Lloyds Banking Group (LYG) , the U.K.'s third-largest bank by assets, posted decent results Wednesday morning. Earnings per share were bang in line with expectations, at £0.02, and net interest income even delivered a beat. However, a closer look at the results and at the general conditions for U.K. financial institutions shows that this could be the end, not the beginning, of the improvement in banks' fortunes.
Lloyds posted net interest income of £3.19 billion ($4.18 billion) in the third quarter versus expectations of £3.1 billion, according to FactSet, and were up 12% from the same period a year ago. Net interest income is the bread and butter for retail banks as it is the main way they make money.
Net interest margin (NIM) -- net interest income as a percentage of average gross interest-earning assets for the period -- increased to 2.90% from 2.69% year on year in the third quarter. This result looks good, but it is hardly the bank's merit.
"The improvement in margin continues to be driven by lower deposit and wholesale funding costs, which more than offset continued pressure on asset margins," Lloyds said in its statement.
Congratulations to the Bank of England, then, for its continuing success in keeping interest rates at historically depressed levels in face of rising inflation, thus making it easy for banks to obtain financing in the wholesale markets and pay no interest to depositors. This policy has helped prevent an economic downturn after last year's Brexit vote, but its risks are starting to show up.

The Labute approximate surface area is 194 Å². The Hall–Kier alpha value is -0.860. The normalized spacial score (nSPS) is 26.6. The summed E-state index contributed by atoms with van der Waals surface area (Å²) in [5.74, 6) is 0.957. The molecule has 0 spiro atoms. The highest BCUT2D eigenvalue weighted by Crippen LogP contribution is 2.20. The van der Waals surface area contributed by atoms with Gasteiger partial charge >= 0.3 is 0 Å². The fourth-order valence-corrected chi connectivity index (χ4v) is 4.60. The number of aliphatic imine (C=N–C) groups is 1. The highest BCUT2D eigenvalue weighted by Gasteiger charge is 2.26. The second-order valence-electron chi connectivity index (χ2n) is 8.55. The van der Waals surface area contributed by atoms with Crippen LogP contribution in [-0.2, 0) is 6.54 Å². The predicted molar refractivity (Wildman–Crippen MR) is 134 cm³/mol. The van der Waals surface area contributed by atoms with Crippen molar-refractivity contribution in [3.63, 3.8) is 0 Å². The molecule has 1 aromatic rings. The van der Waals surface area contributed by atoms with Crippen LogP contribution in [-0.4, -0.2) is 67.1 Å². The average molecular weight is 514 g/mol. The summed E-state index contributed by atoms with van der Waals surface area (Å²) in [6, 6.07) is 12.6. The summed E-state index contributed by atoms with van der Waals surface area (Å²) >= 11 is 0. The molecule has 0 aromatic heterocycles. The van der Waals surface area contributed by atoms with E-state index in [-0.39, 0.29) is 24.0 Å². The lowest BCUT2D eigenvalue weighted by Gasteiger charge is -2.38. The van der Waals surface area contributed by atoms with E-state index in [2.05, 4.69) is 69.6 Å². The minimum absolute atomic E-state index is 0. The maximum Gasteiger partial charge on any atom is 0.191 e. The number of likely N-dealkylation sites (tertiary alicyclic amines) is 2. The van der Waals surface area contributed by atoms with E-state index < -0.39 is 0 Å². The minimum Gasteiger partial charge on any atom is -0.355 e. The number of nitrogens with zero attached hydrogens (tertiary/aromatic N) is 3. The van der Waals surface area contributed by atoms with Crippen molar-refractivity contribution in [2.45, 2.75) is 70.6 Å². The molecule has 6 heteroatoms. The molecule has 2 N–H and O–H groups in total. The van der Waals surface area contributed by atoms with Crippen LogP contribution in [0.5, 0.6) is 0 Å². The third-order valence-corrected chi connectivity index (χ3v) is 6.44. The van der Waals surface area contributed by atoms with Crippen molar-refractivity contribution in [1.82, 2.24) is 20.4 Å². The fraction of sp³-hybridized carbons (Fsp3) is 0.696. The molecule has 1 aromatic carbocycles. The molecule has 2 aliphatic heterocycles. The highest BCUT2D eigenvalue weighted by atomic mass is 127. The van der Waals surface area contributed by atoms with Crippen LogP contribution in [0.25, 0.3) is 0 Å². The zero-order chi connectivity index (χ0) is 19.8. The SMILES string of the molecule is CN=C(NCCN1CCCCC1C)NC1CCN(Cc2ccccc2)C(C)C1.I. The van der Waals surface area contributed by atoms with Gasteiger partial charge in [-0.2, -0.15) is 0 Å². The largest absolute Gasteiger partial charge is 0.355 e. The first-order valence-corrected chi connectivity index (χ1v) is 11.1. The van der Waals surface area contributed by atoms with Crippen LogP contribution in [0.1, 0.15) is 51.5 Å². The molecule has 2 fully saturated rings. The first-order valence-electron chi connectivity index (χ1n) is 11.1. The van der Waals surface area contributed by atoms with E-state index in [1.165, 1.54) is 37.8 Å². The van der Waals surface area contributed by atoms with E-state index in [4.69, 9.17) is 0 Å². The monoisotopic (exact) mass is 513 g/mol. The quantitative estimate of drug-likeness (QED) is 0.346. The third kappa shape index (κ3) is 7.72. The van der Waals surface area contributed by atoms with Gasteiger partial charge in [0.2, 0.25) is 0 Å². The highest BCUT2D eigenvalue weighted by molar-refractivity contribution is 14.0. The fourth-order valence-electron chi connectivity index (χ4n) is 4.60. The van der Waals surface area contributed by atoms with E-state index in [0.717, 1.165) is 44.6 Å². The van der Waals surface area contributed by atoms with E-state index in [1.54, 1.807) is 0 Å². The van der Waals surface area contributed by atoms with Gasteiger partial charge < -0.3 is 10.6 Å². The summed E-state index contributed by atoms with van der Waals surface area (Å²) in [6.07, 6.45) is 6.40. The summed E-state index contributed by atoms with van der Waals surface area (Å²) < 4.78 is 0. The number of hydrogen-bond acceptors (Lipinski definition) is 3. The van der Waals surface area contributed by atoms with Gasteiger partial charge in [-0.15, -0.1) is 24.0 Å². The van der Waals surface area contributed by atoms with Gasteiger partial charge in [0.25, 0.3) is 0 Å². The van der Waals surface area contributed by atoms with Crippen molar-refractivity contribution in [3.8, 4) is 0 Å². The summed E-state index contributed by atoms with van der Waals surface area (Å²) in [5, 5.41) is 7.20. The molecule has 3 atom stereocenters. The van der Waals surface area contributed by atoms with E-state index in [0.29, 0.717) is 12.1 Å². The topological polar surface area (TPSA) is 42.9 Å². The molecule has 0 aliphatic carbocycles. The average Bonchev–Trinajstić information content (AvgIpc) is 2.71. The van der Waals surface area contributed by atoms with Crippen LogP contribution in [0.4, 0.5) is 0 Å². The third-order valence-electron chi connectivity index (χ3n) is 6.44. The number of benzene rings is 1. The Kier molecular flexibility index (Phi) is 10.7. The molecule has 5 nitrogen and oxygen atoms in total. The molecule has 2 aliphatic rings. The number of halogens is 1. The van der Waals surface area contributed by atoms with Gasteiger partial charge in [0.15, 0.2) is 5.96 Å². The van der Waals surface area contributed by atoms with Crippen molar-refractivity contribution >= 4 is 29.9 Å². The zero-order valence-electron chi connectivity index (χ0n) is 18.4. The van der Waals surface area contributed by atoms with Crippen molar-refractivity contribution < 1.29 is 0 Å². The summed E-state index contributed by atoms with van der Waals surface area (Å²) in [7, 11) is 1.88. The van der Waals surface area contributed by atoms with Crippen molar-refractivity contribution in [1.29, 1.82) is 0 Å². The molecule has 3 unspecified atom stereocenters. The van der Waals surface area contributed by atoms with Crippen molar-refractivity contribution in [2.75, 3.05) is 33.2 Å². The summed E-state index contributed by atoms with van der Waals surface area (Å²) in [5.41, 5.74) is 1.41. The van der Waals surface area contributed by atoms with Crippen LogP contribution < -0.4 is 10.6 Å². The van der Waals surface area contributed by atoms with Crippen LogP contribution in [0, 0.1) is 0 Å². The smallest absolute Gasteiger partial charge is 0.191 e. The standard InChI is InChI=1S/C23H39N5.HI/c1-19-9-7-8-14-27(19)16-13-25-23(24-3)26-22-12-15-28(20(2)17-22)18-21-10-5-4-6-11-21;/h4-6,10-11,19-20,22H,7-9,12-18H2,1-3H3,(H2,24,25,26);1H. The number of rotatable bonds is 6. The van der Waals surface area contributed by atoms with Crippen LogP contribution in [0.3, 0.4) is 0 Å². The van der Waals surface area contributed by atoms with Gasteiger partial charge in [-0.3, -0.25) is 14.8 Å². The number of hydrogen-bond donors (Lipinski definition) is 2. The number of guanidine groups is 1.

Lloyds' statement said the bank now expects NIM to remain stable at 2.9% in the fourth quarter and at 2.85% for the whole year. That amounts to an admission that Lloyds does not expect the central bank to increase interest rates in any meaningful way; if it did, it would have expected rising NIM, as commercial banks normally increase lending rates first, and only afterwards, with a lag, the rates they offer depositors.
Almost everyone in the market knows that the Bank of England's hands are now tied. Even if inflation exceeds the current 3% level, which is a full percentage point above its 2% target, the central bank will not be able to manage more than a symbolic rate hike.
Credit has been increasing so rapidly in Britain that any interest rate rise will put people in difficulty. A survey by the Financial Conduct Authority (FCA) released last week shows that half of U.K. adults present one or more characteristics of potential financial vulnerability.
A quarter of all U.K. adults, or 12.9 million, have been overdrawn in the last 12 months; 4.1 million are already in financial difficulty because they already have failed to pay domestic bills or meet credit commitments in three or more of the last six months.
But, if consumers cannot pay higher interest rates, perhaps banks could profit from increasing the volume of loans they extend? That would be tricky, too.
Rating agency S&P warned in a report released on Tuesday that "high credit growth in 2018 could negatively affect some U.K. bank and non-bank financial institutions' ratings." The annual growth rate of almost 10% for consumer credit since the beginning of 2016 has "significantly outpaced" both U.K. GDP growth and the rise in household income.
To achieve such a high loan growth rate, lenders must have been competing on pricing and underwriting standards, the rating agency said. "Lower credit quality and poorly seasoned portfolios could in time be revealed in higher loss rates and higher net consumer credit charge-offs, particularly if economic conditions deteriorate," it added.
U.K. bank investors, beware.